The work is physically exhausting, with everyone on staff wearing several layers of personal protective equipment, or PPE. Varon has seen nurses slip on their own sweat.

It’s also emotionally draining.

“I have seen nurses, in the middle of rounds, just start crying,” Varon said. “Crying because they just can’t handle it anymore.”

Varon passes a piece of paper to colleague Cesar Barrera as he checks on patients in the emergency room.

Varon talks on the phone while sitting at a table in the staff lounge. His phones — he carries two — are constantly ringing, and he’s often taking media requests and letting journalists get a firsthand look at what it’s like inside his hospital.

O’Hare says she was struck, however, by the resilience of Varon’s staffers and how committed they were to make a difference.

“They really try to take the time to get to know the patients,” she said.

It isn’t easy to connect with someone when your face is covered by a mask and a shield and you’re dressed head to toe in PPE. But Varon’s team has a solution.

“The doctor and then the nurses will all wear printed photographs of themselves over their PPE so the patients can at least know what they look like and have an idea of who they’re talking to,” O’Hare said.

Varon speaks to coronavirus patient Henry Rodriguez on July 10. The staff wears printed photographs of themselves so that they can make a more personal connection.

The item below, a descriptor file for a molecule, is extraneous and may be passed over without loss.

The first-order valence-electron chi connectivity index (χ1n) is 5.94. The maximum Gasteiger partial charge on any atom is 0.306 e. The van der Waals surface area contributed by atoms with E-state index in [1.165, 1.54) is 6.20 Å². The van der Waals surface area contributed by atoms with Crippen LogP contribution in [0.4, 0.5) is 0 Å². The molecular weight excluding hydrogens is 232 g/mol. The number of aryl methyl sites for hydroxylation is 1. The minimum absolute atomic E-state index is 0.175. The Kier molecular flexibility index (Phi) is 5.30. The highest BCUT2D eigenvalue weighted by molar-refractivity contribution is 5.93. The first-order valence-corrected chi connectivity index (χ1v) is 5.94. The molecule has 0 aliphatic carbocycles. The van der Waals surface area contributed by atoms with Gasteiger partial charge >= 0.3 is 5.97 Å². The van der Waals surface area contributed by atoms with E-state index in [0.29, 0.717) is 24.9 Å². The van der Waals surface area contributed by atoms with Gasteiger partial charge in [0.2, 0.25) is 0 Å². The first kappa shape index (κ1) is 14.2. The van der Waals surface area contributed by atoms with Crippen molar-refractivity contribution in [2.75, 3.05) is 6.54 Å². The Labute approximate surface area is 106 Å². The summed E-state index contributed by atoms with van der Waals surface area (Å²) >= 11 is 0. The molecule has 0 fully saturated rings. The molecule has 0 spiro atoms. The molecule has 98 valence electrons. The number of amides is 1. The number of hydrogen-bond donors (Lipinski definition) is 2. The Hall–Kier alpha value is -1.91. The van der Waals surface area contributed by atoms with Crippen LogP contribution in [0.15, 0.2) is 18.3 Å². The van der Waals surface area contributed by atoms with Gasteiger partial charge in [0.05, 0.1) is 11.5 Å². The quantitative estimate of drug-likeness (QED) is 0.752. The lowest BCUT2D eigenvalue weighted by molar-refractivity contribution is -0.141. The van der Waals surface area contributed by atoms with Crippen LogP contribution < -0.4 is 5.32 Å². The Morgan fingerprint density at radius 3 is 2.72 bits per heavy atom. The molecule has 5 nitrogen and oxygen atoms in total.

Efrain Guevara lies on a hospital bed on July 17. He was hospitalized after being diagnosed with Covid-19.

Three nurses on Varon’s staff have contracted Covid-19 in the past few months. Varon doesn’t know where they contracted it, but at the hospital they’re always careful with regards to PPE.

“I often tell people I feel more comfortable inside my unit than outside my unit,” he said.

Nurse Christina Mathers tested positive last week.

“That’s the hardest thing to ever hear. … It messes with you,” said Mathers, who had been working every other day since April 29. “But I wouldn’t go anywhere else but here.”

Varon hugs Christina Mathers, a nurse from his team who became infected with Covid-19.

A worker places a sign reading “cleaned vent” onto a piece of medical equipment.

Houston is the county seat of Harris County, which as of Friday was fifth in the United States for most confirmed cases of Covid-19.